November 7, 2007 Energy Stored in Magnetic Field By Kirchoff’s Loop Rule, we have We can find the power in the circuit by multiplying by i. Power is rate that work is done, i.e. So, or after integration power provided by battery power dissipated in resistor power stored in magnetic field Energy in magnetic field Recall for electrical energy in a capacitor:
November 7, 2007 The LC Circuit What happens when we make a circuit from both an inductor and capacitor? If we first charge the capacitor, and then disconnect the battery, what will happen to the charge? Recall that initially the inductor acts like an open circuit, so charge does not flow immediately. However, over longer times the inductor acts like a simple, straight wire, so charge will eventually flow off from the capacitor. As the charge begins to flow, it develops a magnetic field in the inductor.
November 7, 2007 5. What do you think (physically) will happen to the oscillations over a long time? A. They will stop after one complete cycle. B. They will continue forever. C. They will continue for awhile, and then suddenly stop. D. They will continue for awhile, but eventually die away. E. There is not enough information to tell what will happen. Oscillations Forever?
November 7, 2007 Ideal vs. Non-Ideal In an ideal situation (no resistance in circuit), these oscillations will go on forever. In fact, no circuit is ideal, and all have at least a little bit of resistance. In that case, the oscillations get smaller with time. They are said to be “damped oscillations.” Damped Oscillations This is just like the situation with a pendulum, which is another kind of oscillator. There, the energy oscillation is between potential energy and kinetic energy. Spring Animation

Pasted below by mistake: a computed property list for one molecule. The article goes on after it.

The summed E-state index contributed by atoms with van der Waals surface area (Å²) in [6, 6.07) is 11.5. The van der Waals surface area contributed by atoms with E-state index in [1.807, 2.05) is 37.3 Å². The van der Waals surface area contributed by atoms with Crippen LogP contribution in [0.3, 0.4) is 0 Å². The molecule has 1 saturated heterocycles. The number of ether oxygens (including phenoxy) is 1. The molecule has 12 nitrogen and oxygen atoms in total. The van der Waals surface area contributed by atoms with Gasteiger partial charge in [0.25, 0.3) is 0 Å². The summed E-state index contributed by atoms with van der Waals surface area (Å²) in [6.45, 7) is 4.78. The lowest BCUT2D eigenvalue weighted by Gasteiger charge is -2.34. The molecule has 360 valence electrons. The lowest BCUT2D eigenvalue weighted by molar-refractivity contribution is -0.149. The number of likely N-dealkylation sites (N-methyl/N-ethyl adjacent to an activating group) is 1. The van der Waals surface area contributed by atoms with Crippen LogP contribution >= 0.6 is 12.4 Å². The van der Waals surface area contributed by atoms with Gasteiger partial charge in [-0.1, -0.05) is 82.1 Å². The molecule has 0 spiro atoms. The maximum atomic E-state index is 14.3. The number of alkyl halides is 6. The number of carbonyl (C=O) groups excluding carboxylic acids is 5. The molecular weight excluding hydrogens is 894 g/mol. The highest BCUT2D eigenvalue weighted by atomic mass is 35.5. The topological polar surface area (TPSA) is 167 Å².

November 7, 2007 Derivation of Oscillation Frequency We have shown qualitatively that LC circuits act like an oscillator. We can discover the frequency of oscillation by looking at the equations governing the total energy. Since the total energy is constant, the time derivative should be zero: But and, so making these substitutions: This is a second-order, homogeneous differential equation, whose solution is i.e. the charge varies according to a cosine wave with amplitude Q and frequency . Check by taking two time derivatives of charge: Plug into original equation:
November 7, 2007 Example a) What is the expression for the voltage change across the capacitor in the circuit below, as a function of time, if L = 30 mH, and C = 100 F, and the capacitor is fully charged with 0.001 C at time t=0? First, the angular frequency of oscillation is Because the voltage across the capacitor is proportional to the charge, it has the same expression as the charge: At time t = 0, q = Q, so = 0. Therefore, the full expression for the voltage across the capacitor is
November 7, 2007 Example, cont’d b) What is the expression for the current in the circuit? The current is c) How long until the capacitor charge is reversed? That happens after ½ period, where the period is
November 7, 2007 Summary Inductance (units, henry H) is given by Inductance of a solenoid is: EMF, in terms of inductance, is: RL circuits Energy in inductor: LC circuits: total electric + magnetic energy is conserved (depends only on geometry) Rise of currentDecay of current Energy in magnetic field Inductor time constant Charge equationCurrent equationOscillation frequency